State Park Status Proposed To Bring Abandoned Recreation Area On Farmington-New Britain Line Back To Life
By John McNamara
Will Batterson Park, the abandoned recreation area and pond shared by New Britain and Farmington and owned by the City of Hartford, become Connecticut’s 91st state park?
Last week State House Speaker Matt Ritter of Hartford picked up the pieces on a stalled 2021 plan proposed and funded (Don Stacom, Hartford Courant) but never launched.
Two years ago the General Assembly at Ritter’s behest approved $10 million to refurbish the park. That wasn’t enough, however, to bring the three communities together to jointly oversee the revival of an accessible recreational area that has mostly been a little used natural buffer between urban New Britain and affluent Farmington. On the New Britain side of the park are Batterson Drive waterfront homes. On the Farmington side is Batterson Park Road and Hartford’s Camp Courant, the 129-year-old day camp for Hartford youth established by the daily newspaper.
In a state of 169 cities and towns often doing things 169 different ways it was too much to ask. Sharing services and regional solutions are hard to achieve in the “two Connecticuts” where the socio-economic-racial divide is often enforced at the town level and cities like Hartford and New Britain govern in an unsustainable finance and tax system. That explains best why a tri-town plan to revitalize and then maintain the park was not going to work.
Credit Speaker Ritter for persistence. He’s starting over with the state park idea that means a sandy beach, concessions, boat launch and fresh air amenities may soon be accessible to all in central Connecticut. A state park will not be subject to any town-imposed restrictions on public use that shamefully are in force in some “Gold Coast” towns on the shoreline. According to Ritter no one will pay a fee to enter Batterson State Park. The state’s Passport for Park program ensures a free to all policy. Presumably the same $10 million appropriated in fiscal year 2022 is still available. With the passage of time, it may take more money that Governor Lamont and legislative leaders will have to work out as the state administration sits atop record surpluses. At his press conference on March 23rd Ritter said the addition of Batterson would be the first one of any significant size to the state park system in the last 15 years.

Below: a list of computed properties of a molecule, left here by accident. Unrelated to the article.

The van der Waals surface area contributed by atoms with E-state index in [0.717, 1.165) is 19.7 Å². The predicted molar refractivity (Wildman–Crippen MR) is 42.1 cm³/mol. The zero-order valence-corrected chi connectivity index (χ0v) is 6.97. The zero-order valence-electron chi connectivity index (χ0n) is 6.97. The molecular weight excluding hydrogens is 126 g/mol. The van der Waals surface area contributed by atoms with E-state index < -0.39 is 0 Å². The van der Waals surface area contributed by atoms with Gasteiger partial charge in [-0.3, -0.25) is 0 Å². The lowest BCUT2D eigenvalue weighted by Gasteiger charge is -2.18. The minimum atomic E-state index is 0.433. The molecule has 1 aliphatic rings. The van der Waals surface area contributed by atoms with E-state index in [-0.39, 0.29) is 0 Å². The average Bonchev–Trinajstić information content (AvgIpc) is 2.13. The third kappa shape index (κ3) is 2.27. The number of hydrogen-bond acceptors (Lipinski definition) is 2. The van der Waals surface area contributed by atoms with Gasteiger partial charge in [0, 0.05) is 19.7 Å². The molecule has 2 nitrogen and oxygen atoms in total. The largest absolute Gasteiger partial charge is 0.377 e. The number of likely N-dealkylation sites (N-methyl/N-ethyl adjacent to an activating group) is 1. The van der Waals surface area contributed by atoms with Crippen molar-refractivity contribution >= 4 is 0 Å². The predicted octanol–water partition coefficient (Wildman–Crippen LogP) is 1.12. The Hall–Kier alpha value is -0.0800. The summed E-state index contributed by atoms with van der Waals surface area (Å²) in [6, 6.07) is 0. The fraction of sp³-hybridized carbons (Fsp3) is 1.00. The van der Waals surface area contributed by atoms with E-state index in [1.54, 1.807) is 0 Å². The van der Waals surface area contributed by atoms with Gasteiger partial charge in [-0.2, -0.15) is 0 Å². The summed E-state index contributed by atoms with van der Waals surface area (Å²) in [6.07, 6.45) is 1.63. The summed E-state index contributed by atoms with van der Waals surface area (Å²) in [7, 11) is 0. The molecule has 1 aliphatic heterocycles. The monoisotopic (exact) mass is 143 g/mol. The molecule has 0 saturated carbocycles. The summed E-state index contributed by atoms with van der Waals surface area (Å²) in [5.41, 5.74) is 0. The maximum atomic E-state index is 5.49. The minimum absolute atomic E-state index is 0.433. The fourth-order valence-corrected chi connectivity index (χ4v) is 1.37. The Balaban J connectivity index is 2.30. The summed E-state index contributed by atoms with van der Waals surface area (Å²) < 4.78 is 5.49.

Last week Ritter spoke with the same passion for making the park a summer destination for Central Connecticut residents, including Hartford and New Britain residents, as he did two years ago when he proposed the original legislation:
“It is completely inappropriate. It is completely unacceptable that just a few miles from the city of Hartford or New Britain, where some of our poorest residents live, that we took an open space – dedicated in the 1920s to give families a chance, without driving to a beach an hour and a half a way, to come with their families and sit outside, to swim, to play basketball – that we let it get to this. I will use the power of my office in the time that I have in politics to right that wrong.”
Joining Ritter at his press conference were Farmington Town Council President J.R. Thomas, New Britain Mayor Erin Stewart and Hartford Mayor Luke Bronin. Not surprisingly all are on board with turning the open space into a state park that would absolve their governments of any shared costs and responsibilities. “What became abundantly clear,” said Ritter. “This isn’t a municipal asset. This is a state treasure.”
Batterson, located 10 miles from Hartford and once part of the capital city’s watershed, has been looked at as a lucrative asset for Hartford’s cash-strapped city government from time to time. Of the more than 600 original acres parcels have been sold off for the highway (I-84) and private development through the years but the 165-acre pond and remaining space is owned by Hartford. Ir remains readily adaptable to recreation.
If Matt Ritter’s new plan to correct what he called an “environmental injustice” succeeds, Batterson Park will finally get a new life for its intended uses.
(NB Politicus posts also appear in http://newbritainprogressive.com